B.1.2.1. Eligibility Criteria

For a property to be eligible for FEMA-assisted acquisition, the subapplicant must acquire the full fee title of the property (except for any easements and encumbrances that FEMA determines are compatible with open space) from a willing, voluntary seller, or must retain such interest.[369] The subapplicant must commit not to use eminent domain if the property owner chooses not to participate and must verify that the property is not needed as part of another intended or planned HMA project.[370] Once assistance has been awarded for the project, a property may not be subdivided before it is acquired except for portions outside the SFHA or any risk zone identified by FEMA.[371]

Subrecipients must apply deed-restriction language to all acquired properties to ensure the property is maintained in perpetuity as open space consistent with natural floodplain functions, as agreed to by accepting FEMA mitigation award assistance.[372] Deed restriction language is applied to acquired properties by recording the open space and deed restrictions. Modifications to the language in the FEMA Model Deed Restriction can only be made with prior approval from the FEMA Office of Chief Counsel through the appropriate FEMA regional office.

A property is eligible for acquisition if it meets all the following requirements:

  • FEMA approves the proposed land use of all property acquired for open space purposes, unless the use is limited to grading and seeding of the former building site (FEMA has determined that grading and seeding is generally not a separate use; rather grading and seeding of the building site is necessary and reasonable part of a demolition. Additional approval is not required if the activity is limited to grading and seeding of the former building site).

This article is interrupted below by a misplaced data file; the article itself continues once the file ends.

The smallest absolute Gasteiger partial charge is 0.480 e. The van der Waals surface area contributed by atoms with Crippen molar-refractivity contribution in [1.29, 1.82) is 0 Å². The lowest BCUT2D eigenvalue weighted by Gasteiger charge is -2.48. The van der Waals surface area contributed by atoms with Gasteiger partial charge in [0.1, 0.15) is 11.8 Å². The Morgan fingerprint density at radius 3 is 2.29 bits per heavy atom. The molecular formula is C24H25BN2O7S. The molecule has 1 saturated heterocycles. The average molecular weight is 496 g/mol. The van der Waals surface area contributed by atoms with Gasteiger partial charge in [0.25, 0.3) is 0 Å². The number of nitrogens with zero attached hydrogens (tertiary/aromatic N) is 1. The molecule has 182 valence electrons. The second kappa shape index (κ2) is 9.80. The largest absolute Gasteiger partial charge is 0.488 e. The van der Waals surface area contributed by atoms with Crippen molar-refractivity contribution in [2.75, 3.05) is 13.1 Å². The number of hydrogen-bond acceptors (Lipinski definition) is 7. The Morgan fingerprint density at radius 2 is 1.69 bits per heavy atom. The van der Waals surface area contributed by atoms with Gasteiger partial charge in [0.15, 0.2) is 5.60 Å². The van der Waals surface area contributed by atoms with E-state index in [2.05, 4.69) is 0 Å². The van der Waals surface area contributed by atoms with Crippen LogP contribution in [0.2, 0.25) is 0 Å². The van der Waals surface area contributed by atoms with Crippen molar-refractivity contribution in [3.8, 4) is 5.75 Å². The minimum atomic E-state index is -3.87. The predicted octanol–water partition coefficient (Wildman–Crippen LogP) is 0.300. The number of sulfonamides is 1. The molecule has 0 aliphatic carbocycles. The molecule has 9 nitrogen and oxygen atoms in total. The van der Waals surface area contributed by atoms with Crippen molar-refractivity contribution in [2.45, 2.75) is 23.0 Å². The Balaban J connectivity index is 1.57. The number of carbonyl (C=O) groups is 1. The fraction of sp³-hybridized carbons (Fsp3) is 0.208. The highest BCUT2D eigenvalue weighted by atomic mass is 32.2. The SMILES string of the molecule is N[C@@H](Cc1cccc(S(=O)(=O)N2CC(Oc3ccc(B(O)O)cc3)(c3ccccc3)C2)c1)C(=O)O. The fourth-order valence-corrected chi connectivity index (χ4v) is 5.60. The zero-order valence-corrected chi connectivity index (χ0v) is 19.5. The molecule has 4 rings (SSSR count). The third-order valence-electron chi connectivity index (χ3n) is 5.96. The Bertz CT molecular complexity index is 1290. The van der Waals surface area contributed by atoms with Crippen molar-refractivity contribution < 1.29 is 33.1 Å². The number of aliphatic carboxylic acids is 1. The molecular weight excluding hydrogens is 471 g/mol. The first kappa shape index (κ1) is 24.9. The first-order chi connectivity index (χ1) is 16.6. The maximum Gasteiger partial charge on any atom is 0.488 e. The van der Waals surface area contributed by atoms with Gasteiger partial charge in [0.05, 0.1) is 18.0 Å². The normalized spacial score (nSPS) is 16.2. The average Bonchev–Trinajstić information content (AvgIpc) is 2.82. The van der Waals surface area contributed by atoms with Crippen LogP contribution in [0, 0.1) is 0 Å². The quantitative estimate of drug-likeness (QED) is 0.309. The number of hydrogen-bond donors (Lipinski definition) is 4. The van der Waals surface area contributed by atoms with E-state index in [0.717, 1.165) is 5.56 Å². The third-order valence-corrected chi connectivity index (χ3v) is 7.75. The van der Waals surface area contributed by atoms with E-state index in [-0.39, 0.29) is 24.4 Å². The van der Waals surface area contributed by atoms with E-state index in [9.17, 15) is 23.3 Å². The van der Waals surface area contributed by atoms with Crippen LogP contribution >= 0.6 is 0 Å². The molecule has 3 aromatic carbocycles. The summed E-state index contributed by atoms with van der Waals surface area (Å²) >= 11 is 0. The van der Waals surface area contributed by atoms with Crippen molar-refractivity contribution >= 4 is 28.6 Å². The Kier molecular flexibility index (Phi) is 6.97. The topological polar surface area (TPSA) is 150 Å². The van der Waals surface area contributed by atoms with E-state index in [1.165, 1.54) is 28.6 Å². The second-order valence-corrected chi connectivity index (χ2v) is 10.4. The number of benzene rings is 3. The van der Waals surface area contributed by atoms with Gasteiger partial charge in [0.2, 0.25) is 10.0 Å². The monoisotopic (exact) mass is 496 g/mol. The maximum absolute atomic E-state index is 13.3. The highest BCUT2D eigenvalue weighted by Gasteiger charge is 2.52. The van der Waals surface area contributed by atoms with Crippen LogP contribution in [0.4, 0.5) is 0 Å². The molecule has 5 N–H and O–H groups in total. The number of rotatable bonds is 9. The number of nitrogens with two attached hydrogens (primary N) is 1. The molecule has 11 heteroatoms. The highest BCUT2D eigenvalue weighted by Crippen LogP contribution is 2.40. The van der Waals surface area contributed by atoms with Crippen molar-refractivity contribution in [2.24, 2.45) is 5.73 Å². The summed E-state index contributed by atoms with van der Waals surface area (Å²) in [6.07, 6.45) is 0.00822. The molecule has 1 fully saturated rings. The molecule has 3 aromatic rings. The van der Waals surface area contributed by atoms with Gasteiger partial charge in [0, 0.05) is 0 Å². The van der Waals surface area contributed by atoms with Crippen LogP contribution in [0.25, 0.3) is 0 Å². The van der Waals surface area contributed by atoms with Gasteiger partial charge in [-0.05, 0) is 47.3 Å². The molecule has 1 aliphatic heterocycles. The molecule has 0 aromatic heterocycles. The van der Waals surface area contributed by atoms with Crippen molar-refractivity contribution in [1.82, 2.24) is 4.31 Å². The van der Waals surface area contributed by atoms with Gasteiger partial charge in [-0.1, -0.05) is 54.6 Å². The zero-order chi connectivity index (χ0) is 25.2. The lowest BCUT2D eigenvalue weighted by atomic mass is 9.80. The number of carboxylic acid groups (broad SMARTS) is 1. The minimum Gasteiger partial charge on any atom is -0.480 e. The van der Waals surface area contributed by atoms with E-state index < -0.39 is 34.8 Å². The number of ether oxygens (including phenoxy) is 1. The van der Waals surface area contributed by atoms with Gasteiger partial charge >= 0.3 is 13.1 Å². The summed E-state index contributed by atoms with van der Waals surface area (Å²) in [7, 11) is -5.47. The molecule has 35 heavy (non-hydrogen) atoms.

• FEMA must review each request to determine if the proposal is compatible with the purpose of open space as stated in regulation and consistent with the deed restrictions, grant agreements, the HMA Guide or most current edition, and floodplain management requirements.[373]
    • FEMA reviews open space land use either when it reviews a subapplication for acquisition of land for open space or once the acquisition is completed, if the subrecipient proposes a change in land-use post-acquisition.
  • It will be acquired from a willing, voluntary seller.
    • The owner of the acquired property must voluntarily agree to sell the land.[374] During the development of an acquisition project for open space, property owners are responsible for notifying the subapplicant of their interest in participating in the proposed project. They must provide all information requested by the subapplicant and complete all actions that are required to complete the subapplication and to implement the property acquisition and structure demolition or relocation.[375]
  • It contains an at-risk structure that may or may not have been damaged or destroyed because of a hazard event. In certain circumstances, undeveloped, flood-prone or at-risk land that is part of a project with an adjacent eligible property with one or more existing structure(s), and the total project remains cost-effective, may also be eligible.[376]
  • The subapplicant acquires or retains fee title, except for encumbrances FEMA determines are compatible with open space uses, as part of the project implementation.[377]
  • It is not contaminated with hazardous materials at the time of acquisition other than incidental demolition or household waste.[378]